Although the idea originally was to provide the Soundtrack application within Final Cut Pro 4, the product's enthusiastic reception has broadened that original target market. Soren says, “When we saw the reaction of creative users to the Soundtrack product at NAB, we realized the product was attractive to a larger market than video editors…the market interest was great enough that we have now released Soundtrack as a stand-alone application for $299.”

As for file and project-level interchange and compatibility, Soundtrack supports .AIFF, .WAV and ACID loop formats, as well as the new Apple loops format and QuickTime. Soundtrack also allows for rendering any of the individual tracks as an .AIFF file so that it can be brought to other applications. Project-level interchange such as OMF or AES31 is not directly supported in Soundtrack; instead, Apple has made an XML interface available for Final Cut Pro 4 so that qualified developers can create bridges between the system and interchange formats such as OMF and AAF. Apple never directly addresses future or unreleased products, but it is clear that pro audio is now a serious market for the company. The products released so far are just the first wave.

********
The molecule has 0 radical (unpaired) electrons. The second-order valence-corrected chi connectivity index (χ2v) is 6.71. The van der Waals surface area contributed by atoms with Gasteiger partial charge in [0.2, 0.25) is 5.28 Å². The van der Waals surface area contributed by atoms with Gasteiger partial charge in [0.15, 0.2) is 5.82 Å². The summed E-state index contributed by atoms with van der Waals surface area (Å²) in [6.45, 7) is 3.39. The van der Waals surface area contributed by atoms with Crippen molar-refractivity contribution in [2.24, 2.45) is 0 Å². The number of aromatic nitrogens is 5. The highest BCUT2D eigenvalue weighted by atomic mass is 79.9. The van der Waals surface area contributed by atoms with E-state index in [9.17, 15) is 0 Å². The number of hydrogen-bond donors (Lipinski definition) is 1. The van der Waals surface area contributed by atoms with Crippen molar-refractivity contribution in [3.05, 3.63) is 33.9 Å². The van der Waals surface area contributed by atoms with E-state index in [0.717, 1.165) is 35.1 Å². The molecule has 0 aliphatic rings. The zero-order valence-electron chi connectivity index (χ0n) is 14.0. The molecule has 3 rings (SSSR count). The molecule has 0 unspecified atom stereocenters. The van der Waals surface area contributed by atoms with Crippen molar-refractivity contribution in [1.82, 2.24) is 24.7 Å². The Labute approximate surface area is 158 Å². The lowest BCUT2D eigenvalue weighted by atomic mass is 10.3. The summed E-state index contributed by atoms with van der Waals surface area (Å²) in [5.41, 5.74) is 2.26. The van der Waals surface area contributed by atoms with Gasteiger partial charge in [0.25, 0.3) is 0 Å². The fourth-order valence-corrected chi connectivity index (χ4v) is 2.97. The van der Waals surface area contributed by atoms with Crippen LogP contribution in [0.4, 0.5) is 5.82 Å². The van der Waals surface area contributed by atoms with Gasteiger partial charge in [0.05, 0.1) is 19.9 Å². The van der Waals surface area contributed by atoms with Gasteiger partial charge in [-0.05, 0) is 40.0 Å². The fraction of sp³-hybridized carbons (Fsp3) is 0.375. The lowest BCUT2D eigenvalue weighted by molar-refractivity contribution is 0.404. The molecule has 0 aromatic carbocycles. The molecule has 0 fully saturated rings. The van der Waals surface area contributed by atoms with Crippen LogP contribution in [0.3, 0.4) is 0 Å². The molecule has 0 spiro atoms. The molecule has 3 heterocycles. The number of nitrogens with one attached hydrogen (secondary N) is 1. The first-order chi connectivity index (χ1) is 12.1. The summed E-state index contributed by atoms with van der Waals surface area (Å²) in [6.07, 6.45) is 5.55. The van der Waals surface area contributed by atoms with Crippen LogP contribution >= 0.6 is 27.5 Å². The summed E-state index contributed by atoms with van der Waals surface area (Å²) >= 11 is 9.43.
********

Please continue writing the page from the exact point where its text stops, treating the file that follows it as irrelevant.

PINNACLE AND STEINBERG
As one of the early forces in digital video for the broader consumer and prosumer markets, Pinnacle has been creating video applications since the early '90s. The company acquired FAST Multimedia in September 2001, and added the Liquid line of professional editing systems to the Pinnacle roster as a result. Pinnacle also acquired Commotion, a video effects and compositing application in 2000. The need to develop a complete suite of media-production tools brought Pinnacle to German pro audio company Steinberg Media Technologies GmbH. In January 2003, Pinnacle acquired Steinberg as a wholly owned subsidiary.